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About a month into the switch by Microsoft that replaced its flagship (but reputation-tarnished) mail service Hotmail with Outlook.com, email marketers are still sorting out what the ensuing email address changes mean to them. At the time of launch, Microsoft gave its users the option to choose a new Outlook.com email addresses or (for now anyway) keep Hotmail ones. Within an hour Microsoft said it had accumulated 1 million new Outlook.com users.

A few industry experts offered thoughts on the impact the switch might have to email marketers:

“The consequences for email marketers are not entirely known right now. However, as people switch to Outlook.com, and perceptions of owning a Hotmail.com domain seem old fashioned, marketers will see their Hotmail.com numbers dwindle, and more people changing their addresses. If it is currently not easy to change one’s email address in your preference center, and Hotmail.com comprises a large percentage of your database, it may be wise to revisit that decision.”
—Tom Sather, senior director, Email Research for ReturnPath

 

“As we see users migrate from Hotmail to Outlook.com, email marketers will probably witness a drop in their open rates from large segments of their Hotmail customer group. In Outlook.com, you quickly learn that from one outlook.com email address you can have many alias addresses. I recommend that email marketers keep an eye on their lists and check the relative levels of engagement from pre-existing Hotmail users.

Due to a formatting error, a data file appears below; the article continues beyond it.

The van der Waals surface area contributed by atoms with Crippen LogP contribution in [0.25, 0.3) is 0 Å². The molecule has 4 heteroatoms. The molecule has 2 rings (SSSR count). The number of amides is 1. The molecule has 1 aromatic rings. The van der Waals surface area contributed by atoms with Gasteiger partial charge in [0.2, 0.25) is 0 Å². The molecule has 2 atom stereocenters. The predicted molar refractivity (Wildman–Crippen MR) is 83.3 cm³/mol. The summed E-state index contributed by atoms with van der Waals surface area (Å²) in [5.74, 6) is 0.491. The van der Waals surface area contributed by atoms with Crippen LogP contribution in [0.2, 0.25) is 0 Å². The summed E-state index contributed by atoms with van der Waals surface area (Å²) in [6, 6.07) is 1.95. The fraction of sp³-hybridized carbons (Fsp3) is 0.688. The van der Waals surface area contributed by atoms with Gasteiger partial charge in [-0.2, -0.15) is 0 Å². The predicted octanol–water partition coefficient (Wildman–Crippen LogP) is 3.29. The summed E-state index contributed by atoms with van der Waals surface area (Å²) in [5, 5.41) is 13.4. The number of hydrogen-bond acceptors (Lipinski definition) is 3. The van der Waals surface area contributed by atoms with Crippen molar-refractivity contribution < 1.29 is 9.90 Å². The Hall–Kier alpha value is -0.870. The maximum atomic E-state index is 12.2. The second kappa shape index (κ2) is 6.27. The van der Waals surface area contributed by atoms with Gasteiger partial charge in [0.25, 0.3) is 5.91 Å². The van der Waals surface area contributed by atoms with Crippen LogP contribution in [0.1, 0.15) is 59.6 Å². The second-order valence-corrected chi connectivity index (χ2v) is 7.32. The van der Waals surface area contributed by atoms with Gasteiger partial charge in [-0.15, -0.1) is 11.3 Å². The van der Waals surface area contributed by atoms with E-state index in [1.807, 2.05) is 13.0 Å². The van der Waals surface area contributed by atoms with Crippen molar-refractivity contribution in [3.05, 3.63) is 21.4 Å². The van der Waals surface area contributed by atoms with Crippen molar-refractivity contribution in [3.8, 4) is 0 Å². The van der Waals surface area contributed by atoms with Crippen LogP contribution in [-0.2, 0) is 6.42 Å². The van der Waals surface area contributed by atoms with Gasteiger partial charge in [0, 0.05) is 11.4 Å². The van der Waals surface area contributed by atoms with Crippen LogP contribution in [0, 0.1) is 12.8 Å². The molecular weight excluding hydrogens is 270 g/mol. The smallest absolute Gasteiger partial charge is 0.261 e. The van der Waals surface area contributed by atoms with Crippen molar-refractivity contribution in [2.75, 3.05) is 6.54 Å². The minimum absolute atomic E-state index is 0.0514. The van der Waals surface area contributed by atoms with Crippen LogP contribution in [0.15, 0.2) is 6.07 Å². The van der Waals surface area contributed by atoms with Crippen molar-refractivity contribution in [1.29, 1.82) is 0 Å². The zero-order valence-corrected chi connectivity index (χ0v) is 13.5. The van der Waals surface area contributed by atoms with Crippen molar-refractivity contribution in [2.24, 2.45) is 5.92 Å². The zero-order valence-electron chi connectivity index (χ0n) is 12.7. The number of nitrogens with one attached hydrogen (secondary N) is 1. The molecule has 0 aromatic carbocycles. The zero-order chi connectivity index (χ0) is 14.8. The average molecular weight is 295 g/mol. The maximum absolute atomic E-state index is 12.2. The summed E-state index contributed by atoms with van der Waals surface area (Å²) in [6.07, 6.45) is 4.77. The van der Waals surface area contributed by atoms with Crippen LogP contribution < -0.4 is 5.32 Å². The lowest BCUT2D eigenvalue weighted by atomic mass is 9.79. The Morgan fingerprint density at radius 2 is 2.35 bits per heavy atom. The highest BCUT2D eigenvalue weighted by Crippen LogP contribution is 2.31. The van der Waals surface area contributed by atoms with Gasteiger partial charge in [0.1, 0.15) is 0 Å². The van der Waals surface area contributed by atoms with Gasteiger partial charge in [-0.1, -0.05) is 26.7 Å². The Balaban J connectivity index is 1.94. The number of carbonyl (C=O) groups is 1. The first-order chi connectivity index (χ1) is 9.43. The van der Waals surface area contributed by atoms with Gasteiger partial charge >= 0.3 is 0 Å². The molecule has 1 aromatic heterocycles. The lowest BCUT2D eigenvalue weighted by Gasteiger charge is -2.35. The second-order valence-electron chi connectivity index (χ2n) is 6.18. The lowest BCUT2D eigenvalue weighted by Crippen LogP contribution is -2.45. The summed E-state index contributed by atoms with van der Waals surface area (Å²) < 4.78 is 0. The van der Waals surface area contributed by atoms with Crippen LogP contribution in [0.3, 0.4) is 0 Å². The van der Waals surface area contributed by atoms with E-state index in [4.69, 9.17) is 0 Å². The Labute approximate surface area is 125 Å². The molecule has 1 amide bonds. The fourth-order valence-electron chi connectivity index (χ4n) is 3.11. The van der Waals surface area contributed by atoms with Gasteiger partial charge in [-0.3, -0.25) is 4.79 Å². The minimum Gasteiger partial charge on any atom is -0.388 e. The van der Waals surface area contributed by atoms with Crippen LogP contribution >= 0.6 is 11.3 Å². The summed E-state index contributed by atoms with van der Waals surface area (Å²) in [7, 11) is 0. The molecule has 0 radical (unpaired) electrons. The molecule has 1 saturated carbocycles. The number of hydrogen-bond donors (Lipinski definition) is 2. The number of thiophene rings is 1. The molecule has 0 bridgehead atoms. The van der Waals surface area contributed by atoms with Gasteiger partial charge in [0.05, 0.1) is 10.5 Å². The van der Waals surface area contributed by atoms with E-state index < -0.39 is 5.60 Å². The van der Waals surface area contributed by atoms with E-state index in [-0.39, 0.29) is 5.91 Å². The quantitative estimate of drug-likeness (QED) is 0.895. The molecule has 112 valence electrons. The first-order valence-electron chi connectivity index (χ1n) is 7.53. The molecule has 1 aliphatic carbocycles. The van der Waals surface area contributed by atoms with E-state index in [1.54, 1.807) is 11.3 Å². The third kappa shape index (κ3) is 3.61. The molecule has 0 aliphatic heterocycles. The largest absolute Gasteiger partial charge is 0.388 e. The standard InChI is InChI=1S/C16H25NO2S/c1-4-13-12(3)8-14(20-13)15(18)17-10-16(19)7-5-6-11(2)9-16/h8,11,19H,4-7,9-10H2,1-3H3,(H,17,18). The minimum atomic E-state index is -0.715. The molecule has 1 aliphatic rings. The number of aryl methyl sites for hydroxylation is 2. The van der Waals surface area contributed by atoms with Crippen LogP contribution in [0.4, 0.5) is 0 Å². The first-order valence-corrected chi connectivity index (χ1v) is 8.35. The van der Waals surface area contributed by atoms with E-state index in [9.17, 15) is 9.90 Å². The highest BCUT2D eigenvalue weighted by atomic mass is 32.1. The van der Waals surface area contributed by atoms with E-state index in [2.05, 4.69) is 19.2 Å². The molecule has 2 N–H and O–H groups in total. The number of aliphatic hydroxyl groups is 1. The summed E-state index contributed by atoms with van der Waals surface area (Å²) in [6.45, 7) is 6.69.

“Email marketers should also keep an eye out for those new subscribers using Outlook.com. Be aware, these are brand new inboxes so relationship marketers will have highly visible emails—in a less crowded inbox.”
—Andrew Bonar, deliverability director for Emailvision

 

“As we look at how the new Outlook.com may impact marketers, the folder and sweep features stand out. Outlook.com detects and labels emails as promotional and newsletters, for example, offering an unsubscribe button that allows users to unsubscribe and filter all future advertisements from a company. It also creates “quick view” folders for certain messages and a “sweep” feature that lets users automatically move all messages from certain email addresses to a folder, as well as delete them on a schedule set by the user. These features—especially the scheduled cleanup—could really hurt email marketers who aren’t adequately engaging with their subscribers.”
—Mitch Lapides, president of FulcrumTech

Source: Fresh Address

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